Wits And Giggles
Playboy Sweden|November 2019
Wits And Giggles
With Joker bringing an iconic grin back to theaters, we consider why the diabolical hedonist continues to captivate us — even if we never figure him out
Anthony Breznican

It’s the bared teeth. Slightly yellow but still gleaming between the candy-apple lips. Clenched and hungry. Ruthless. You wouldn’t call the Joker’s expression a smile — not unless you were kidding yourself.

There’s agony in the villain’s bloodthirsty grin. There’s rage behind the eyes, battling against the pain for dominance. Maybe there’s a smear of satisfaction — let’s face it, the man loves his work — but he isn’t necessarily happy. He’s ferocious.

In the nearly eight decades since he began menacing the good people of Gotham City, the Joker has taken on many identities, worn many faces and had many names. Just like the devil himself.

Still, for all his varying origin stories, he’s instantly recognizable, and not just for the green hair, pale skin, and purple suits. All Jokers share an unrepentant delight in chaos for its own sake; their antics aim to torment the helpless and innocent, and they’re always able to spring surprises on Batman, a hero who prides himself on preparing for the worst.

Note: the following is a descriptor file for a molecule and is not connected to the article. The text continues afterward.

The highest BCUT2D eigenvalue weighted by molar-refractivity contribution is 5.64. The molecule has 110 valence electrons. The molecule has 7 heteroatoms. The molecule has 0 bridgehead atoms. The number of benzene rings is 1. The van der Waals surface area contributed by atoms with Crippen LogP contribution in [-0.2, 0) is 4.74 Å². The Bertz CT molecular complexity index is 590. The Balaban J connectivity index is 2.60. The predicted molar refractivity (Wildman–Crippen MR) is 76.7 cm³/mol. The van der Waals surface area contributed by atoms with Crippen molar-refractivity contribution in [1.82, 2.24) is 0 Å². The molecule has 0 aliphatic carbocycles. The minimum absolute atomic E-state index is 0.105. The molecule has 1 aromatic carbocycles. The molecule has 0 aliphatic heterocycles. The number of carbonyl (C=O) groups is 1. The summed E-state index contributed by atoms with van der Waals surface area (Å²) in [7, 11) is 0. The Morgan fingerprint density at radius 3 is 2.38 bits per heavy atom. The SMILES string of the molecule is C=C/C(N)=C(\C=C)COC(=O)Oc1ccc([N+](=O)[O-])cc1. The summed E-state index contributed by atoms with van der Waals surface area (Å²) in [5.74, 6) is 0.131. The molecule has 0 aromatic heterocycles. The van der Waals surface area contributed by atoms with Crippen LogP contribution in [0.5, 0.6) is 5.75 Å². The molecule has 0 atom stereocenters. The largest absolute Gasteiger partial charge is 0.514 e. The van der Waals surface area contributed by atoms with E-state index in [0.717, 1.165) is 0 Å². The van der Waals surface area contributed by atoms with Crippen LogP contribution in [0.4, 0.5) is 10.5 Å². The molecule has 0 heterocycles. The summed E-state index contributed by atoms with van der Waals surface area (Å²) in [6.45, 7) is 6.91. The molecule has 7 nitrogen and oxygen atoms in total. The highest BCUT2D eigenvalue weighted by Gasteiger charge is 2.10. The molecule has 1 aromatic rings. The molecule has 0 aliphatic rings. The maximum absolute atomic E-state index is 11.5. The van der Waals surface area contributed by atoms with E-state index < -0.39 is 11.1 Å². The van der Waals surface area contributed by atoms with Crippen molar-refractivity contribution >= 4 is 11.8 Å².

In its official character biography, DC Comics lists the Joker’s defining power as “complete unpredictability.” That aligns perfectly with his latest screen incarnation which released on October 4. Joaquin Phoenix stars in the savage, heartbreaking R-rated character drama titled simply Joker. The film spirals into the ruined psychology of a man named Arthur Fleck, a wannabe stand-up comic who makes ends meet as a clown for hire on Gotham’s mean streets. Crippling mental illness and a long history of abuse make it increasingly difficult for Fleck to deal with life’s mounting indignities and defeats. He’s a constant punch line, until the day he snaps and decides to hit back. But in true Joker fashion, each of the film’s seeming revelations only raises more uncertainty about its main character.

“I really like the idea of something that challenges the audience,” Phoenix tells PLAYBOY. “Every time I felt we were certain about what motivated his actions, I became less interested. We would constantly try to challenge ourselves while making it. There’s not one moment, not one catalyst that creates this character. The pleasure for me in being part of it was not having the easy answers.”

The Wayne family looms over the story, but there’s no giant bat here; the Joker’s nemesis is within. This is the DC Comics version of Taxi Driver or The King of Comedy featuring Norman Bates instead of Rupert Pupkin. It’s no coincidence that Robert De Niro turns up as a late-night talk-show host revered by the main character.

Arthur Fleck is a name comic book fans won’t recognize, an original creation of director and co-writer Todd Phillips, the filmmaker behind the Hangover trilogy. Phillips acknowledges that he could have made the same movie about a struggling comedian who turns homicidal without any of the DC Comics frameworks. But what’s the fun in that?

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November 2019